I imagine Matmos, locked away in an underground bunker, behind three sets of numerically locked doors, working intently, secretly, scientifically. Beady eyes strapped away behind shatterproof plastic goggles, bodies wrapped up in stark starch-white laboratory coats. Their secret project: the collection of sound – unusual, high fidelity, high disgust sound. Their final intention – the appropriation of aforementioned sound into functional musical style models. The sounds have been gathered from locations various; whispers of sucking and fucking from an outdoor sex maze (a covert operation); the air forced out of a cow’s uterus obtained from a farm supply catalogue; the spray and splatter of semen ejected onto a sheet of paper; the grinding of preserved wisdom teeth; the sweaty smack of cow shit shovelled onto rose beds. Cut and spliced into rhythmic material, or highlighted and displayed, any unknown noise on this record would probably be confirmed as your worst suspicion – Matmos are dealing with three genres of sound – the uncomfortable, the smutty and the sharply painful.
The real twist to the tale is that every sound in every song is there for a reason – these are vignettes, sound portraits of notable, influential or downright strange queers. Stretching the concept of a concept-album to ridiculously taut – two gay musicians orchestrate the lives of ten homosexuals. Noises aren’t used for purely puerile reasons - the sound of fucking used in 'Public Sex for Boyd McDonald' is there because of McDonald’s homoerotic fictional outdoor sex fantasies. 'Snails and Lasers for Patricia Highsmith' features the sound of a snail moving across a light-sensitive theremin because they were the lesbian author’s animal of choice. To be fully understood these songs have to be dissected and explained – the sounds do not explain themselves. 'Banquet for King Ludwig II of Bavaria' is a lumbering, obtrusively brassy, nightmare Wagner mimic. The eccentric King Ludwig, who preferred to live in a fairytale to the real world of war and crime, was a great supporter of the German composer.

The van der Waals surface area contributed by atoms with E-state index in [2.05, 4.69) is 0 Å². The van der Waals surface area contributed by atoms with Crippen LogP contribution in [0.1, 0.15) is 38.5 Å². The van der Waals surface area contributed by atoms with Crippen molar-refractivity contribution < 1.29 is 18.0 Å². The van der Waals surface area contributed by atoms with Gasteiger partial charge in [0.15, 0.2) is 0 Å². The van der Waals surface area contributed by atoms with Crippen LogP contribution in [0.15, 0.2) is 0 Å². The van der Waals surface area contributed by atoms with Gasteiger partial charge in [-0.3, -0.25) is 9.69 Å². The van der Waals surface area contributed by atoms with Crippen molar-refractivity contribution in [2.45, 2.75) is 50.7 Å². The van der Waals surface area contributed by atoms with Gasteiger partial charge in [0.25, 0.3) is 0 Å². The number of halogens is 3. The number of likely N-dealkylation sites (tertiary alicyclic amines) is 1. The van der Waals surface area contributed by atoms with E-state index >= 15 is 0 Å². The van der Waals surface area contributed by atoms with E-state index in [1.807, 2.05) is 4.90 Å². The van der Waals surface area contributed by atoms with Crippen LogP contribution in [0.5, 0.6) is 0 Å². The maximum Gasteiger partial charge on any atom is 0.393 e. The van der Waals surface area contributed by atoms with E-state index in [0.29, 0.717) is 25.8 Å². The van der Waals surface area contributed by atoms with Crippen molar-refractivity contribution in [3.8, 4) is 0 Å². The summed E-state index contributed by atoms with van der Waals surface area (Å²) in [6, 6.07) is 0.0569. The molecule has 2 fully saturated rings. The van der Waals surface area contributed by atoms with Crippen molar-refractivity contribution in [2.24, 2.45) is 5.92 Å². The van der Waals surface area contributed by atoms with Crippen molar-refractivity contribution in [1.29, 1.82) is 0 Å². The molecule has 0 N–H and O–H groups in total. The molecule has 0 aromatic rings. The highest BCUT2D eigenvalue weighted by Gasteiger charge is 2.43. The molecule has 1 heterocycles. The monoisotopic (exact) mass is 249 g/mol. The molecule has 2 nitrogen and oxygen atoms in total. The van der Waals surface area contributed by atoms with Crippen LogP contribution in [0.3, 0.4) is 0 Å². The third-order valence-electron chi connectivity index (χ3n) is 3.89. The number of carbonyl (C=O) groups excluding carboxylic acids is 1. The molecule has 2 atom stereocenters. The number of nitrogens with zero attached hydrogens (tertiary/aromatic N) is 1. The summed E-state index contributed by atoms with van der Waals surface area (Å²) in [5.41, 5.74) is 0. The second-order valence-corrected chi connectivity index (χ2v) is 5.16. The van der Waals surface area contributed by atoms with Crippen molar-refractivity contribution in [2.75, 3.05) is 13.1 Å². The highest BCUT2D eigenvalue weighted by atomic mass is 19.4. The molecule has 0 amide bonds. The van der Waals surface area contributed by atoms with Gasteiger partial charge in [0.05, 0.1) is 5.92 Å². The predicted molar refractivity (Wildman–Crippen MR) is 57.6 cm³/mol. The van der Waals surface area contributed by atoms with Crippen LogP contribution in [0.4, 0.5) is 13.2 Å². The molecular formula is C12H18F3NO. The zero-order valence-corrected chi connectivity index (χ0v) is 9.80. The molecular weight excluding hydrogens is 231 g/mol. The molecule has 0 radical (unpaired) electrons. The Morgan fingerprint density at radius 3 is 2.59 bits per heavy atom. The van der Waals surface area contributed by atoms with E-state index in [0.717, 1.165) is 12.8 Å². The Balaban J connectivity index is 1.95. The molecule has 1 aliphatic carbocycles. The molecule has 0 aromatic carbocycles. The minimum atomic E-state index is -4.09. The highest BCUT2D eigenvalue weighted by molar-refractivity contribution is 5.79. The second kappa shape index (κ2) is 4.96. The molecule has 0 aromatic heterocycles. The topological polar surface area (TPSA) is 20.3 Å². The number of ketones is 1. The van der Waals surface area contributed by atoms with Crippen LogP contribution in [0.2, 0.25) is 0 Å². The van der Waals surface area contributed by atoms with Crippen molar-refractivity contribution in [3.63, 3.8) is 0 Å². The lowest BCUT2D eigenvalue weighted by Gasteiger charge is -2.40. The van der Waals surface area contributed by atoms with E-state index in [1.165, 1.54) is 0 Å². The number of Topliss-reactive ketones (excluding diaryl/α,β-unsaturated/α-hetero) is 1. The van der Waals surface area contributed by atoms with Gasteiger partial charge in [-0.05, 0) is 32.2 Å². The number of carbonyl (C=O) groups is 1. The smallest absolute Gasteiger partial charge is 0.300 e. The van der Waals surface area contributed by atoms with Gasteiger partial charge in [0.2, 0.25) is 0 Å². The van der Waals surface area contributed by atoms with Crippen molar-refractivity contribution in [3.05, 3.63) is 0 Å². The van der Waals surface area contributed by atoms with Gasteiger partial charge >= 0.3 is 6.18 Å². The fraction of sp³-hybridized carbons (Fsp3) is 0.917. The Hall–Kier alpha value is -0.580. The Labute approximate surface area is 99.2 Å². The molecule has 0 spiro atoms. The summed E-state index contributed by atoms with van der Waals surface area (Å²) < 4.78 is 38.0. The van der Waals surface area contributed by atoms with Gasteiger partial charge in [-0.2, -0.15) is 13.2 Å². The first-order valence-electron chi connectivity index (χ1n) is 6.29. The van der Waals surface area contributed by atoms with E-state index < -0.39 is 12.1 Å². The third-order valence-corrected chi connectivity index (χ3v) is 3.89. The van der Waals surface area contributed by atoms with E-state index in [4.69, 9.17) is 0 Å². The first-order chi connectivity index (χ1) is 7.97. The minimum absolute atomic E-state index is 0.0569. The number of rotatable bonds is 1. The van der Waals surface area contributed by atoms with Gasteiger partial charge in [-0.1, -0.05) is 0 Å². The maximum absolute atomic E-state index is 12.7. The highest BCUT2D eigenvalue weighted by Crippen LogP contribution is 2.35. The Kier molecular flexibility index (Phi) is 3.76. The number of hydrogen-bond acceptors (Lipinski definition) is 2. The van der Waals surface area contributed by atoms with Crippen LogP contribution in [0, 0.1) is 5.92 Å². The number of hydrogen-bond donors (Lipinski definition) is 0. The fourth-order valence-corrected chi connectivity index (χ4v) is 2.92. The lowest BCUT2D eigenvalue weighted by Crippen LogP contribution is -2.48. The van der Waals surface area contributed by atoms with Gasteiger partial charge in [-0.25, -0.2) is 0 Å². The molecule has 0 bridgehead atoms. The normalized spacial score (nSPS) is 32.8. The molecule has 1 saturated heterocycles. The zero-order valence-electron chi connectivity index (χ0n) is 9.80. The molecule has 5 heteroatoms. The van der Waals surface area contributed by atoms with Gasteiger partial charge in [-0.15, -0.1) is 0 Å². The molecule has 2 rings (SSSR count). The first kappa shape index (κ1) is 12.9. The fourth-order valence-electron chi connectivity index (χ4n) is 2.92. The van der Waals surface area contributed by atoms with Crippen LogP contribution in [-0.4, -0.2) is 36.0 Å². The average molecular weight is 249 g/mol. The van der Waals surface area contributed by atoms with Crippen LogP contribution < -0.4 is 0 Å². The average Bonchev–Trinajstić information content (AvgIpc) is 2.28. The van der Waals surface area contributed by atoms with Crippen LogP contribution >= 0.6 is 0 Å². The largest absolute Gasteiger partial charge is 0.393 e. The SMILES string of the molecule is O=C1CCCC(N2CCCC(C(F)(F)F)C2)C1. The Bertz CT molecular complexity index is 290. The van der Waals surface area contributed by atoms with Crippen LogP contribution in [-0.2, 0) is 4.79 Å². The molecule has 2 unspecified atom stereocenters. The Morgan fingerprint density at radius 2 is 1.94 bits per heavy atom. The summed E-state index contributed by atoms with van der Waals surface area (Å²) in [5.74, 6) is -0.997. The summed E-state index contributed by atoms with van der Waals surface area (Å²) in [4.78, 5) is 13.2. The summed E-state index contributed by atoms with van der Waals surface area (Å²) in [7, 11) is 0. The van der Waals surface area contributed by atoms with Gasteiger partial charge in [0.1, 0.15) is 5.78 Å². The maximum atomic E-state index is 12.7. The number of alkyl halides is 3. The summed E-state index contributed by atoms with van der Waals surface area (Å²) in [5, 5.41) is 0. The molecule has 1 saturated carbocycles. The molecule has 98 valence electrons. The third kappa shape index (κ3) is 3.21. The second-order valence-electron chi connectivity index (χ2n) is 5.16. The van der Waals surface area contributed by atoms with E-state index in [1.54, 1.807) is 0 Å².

Like The Civil War previously, Matmos generally maintain a damp, brooding, frightening tone. Brief moments when light creeps into their underground sound labs are few, but in their rarity become incredibly beautiful: the idyllic strings mid-way through 'Solo Buttons for Joe Meek' or the elegiac skeleton of a piano part in 'Semen Song for James Bidgood'. When jaunty ragtime piano sets in on 'Rag for William S. Burroughs' the nonchalance is killed with a rifle shot straight to the brain.
Ultimately, this is a real middle finger to pre-conceived reactions to concept albums. The genre spanning songs could only fit together as a cohesive album with some kind of umbrella concept. This is a middle finger, as not only does this work well as a concept album, it works well as an education in counterculture history, it works as a tool of disgust. It works on a physical level – 'Steam and Sequins for Larry Levan' is a fittingly dance-able ode to the legendary DJ. It works on an emotional level – 'Snails and Lasers for Patricia Highsmith' is as darkly morose as the misanthropic author herself. At the purest of all levels, this is a presentation of sound in detail, which, to listen to carefully reveals surprise after surprise.
8Rachel Cawley's Score